Peripheral Nerve Society Guideline on the classification, diagnosis, investigation, and immunosuppressive therapy of non-systemic vasculitic neuropathy: executive summary


  • Time when guideline will need to be updated: 5 years.

1Michael P. Collins, M.D., Neurology Department, Medical College of Wisconsin, 9200 West Wisconsin Avenue, Milwaukee, WI 53226, USA. Tel: +1-414-805-5203; Fax: +1-414-259-0469; E-mail:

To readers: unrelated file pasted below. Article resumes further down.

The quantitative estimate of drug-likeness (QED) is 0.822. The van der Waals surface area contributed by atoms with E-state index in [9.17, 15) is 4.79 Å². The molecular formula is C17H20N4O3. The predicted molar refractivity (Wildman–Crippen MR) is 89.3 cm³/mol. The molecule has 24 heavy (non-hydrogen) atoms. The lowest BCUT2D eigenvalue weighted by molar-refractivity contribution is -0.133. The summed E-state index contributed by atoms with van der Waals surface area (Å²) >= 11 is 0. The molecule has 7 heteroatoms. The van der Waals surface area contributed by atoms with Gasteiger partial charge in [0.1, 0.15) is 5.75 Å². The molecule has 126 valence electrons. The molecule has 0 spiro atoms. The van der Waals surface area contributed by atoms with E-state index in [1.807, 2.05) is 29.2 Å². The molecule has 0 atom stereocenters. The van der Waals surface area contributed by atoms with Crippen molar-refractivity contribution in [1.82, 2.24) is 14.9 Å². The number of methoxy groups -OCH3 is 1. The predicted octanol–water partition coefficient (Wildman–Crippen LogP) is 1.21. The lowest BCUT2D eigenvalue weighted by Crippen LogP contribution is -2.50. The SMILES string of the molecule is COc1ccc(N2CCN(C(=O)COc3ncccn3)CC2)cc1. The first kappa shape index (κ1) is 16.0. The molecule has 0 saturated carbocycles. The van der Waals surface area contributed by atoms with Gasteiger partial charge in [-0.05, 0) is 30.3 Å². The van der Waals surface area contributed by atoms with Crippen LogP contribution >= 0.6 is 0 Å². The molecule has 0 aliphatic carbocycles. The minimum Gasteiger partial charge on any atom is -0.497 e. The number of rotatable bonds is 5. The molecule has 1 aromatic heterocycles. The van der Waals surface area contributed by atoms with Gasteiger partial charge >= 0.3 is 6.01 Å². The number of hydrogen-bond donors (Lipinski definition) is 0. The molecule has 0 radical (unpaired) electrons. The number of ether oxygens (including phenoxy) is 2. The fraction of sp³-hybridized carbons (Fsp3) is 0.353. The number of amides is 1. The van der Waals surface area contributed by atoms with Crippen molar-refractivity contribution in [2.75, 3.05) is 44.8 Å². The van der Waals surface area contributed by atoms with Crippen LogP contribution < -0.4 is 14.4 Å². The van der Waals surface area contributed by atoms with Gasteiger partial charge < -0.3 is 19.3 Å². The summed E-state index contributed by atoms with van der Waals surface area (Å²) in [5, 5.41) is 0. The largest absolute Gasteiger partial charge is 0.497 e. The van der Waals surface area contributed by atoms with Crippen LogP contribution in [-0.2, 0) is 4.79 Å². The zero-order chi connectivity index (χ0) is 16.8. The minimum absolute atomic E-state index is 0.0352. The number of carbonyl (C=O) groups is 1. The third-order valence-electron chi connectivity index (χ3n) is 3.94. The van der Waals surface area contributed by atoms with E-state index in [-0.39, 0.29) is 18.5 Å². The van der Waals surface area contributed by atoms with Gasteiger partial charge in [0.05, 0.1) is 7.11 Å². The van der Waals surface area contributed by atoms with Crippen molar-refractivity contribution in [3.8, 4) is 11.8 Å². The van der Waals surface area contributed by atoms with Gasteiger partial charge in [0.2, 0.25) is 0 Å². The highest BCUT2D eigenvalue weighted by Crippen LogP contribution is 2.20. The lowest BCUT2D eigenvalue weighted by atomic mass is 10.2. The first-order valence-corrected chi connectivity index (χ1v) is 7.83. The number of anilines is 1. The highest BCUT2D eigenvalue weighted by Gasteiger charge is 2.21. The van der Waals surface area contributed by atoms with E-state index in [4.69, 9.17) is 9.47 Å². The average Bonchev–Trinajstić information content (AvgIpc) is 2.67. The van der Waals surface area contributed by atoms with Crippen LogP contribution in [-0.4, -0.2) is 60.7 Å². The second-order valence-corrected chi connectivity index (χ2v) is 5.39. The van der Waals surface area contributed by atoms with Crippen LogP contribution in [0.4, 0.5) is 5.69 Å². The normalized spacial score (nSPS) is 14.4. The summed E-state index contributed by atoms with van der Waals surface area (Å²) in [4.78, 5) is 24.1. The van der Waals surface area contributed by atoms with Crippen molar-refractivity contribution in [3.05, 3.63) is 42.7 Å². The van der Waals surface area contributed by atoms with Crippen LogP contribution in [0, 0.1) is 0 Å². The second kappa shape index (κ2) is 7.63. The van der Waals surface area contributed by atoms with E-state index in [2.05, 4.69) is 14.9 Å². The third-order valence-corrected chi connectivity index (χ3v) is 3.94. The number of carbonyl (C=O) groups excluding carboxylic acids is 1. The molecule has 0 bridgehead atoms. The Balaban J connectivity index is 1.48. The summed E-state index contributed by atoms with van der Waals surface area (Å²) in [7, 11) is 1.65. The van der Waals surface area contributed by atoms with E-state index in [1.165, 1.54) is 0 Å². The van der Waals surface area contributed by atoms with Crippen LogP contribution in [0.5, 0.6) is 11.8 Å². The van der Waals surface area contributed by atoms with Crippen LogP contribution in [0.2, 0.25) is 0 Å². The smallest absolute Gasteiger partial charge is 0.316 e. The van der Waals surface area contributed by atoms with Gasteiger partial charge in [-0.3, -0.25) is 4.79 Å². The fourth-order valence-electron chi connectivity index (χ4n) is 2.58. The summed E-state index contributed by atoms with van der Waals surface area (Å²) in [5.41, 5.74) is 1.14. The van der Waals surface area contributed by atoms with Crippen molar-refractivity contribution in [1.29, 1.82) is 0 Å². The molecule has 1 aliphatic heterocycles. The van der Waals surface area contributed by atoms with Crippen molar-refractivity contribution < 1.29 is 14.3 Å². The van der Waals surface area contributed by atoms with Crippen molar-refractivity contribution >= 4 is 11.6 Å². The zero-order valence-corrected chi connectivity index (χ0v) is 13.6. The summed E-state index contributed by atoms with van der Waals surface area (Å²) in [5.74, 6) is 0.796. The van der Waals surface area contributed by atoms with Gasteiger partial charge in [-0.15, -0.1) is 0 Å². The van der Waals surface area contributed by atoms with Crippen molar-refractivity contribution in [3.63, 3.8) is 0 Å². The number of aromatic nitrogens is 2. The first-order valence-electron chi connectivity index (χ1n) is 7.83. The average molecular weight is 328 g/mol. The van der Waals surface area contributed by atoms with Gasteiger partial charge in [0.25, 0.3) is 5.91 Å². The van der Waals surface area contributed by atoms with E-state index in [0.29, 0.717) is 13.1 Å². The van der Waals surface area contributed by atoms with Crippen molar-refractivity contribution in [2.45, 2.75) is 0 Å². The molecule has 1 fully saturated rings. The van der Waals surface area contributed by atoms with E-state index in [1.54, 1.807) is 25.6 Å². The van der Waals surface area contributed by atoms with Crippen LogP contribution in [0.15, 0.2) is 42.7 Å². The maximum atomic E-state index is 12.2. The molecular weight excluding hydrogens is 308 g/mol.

Non-systemic vasculitic neuropathy (NSVN) is routinely considered in the differential diagnosis of progressive axonal neuropathies, especially those with asymmetric or multifocal features. Diagnostic criteria for vasculitic neuropathy, classification criteria for NSVN, and therapeutic approaches to NSVN are not standardized. The aim of this guideline was to derive recommendations on the classification, diagnosis, investigation, and treatment of NSVN based on the available evidence and, where evidence was not available, expert consensus. Experts on vasculitis, vasculitic neuropathy, and methodology systematically reviewed the literature for articles addressing diagnostic issues concerning vasculitic neuropathy and NSVN as well as treatment of NSVN and the small-to-medium vessel primary systemic vasculitides using MEDLINE, EMBASE, and the Cochrane Library. The selected articles were analyzed and classified. The group initially reached consensus on a classification of vasculitides associated with neuropathy. Non-diabetic radiculoplexus neuropathy was incorporated within NSVN. The consensus definition of pathologically definite vasculitic neuropathy required that vessel wall inflammation be accompanied by vascular damage. Diagnostic criteria for pathologically probable vasculitic neuropathy included five predictors of definite vasculitic neuropathy: vascular deposits of IgM, C3, or fibrinogen by direct immunofluorescence; hemosiderin deposits; asymmetric nerve fiber loss; prominent active axonal degeneration; and myofiber necrosis, regeneration, or infarcts in peroneus brevis muscle biopsy (Good Practice Points from class II/III evidence). A case definition of clinically probable vasculitic neuropathy in patients lacking biopsy proof incorporated clinical features typical of vasculitic neuropathy: sensory or sensory-motor involvement, asymmetric/multifocal pattern, lower-limb predominance, distal-predominance, pain, acute relapsing course, and non-demyelinating electrodiagnostic features (Good Practice Points from class II/III evidence). Proposed exclusionary criteria for NSVN – favoring the alternate diagnosis of systemic vasculitic neuropathy – were clinicopathologic evidence of other-organ involvement; anti-neutrophil cytoplasmic antibody (ANCAs); cryoglobulins; sedimentation rate ≥100 mm/h; and medical condition/drug predisposing to systemic vasculitis (Good Practice Points supported by class III evidence). Three class III studies on treatment of NSVN were identified, which were insufficient to permit a level C recommendation. Therefore, the group reviewed the literature on treatment of primary small-to-medium vessel systemic vasculitides prior to deriving Good Practice Points on treatment of NSVN. Principal treatment recommendations were: (1) corticosteroid (CS) monotherapy for at least 6 months is considered first-line; (2) combination therapy should be used for rapidly progressive NSVN and patients who progress on CS monotherapy; (3) immunosuppressive options include cyclophosphamide, azathioprine, and methotrexate; (4) cyclophosphamide is indicated for severe neuropathies, generally administered in IV pulses to reduce cumulative dose and side effects; (5) in patients achieving clinical remission with combination therapy, maintenance therapy should be continued for 18–24 months with azathioprine or methotrexate; and (6) clinical trials to address all aspects of treatment are needed.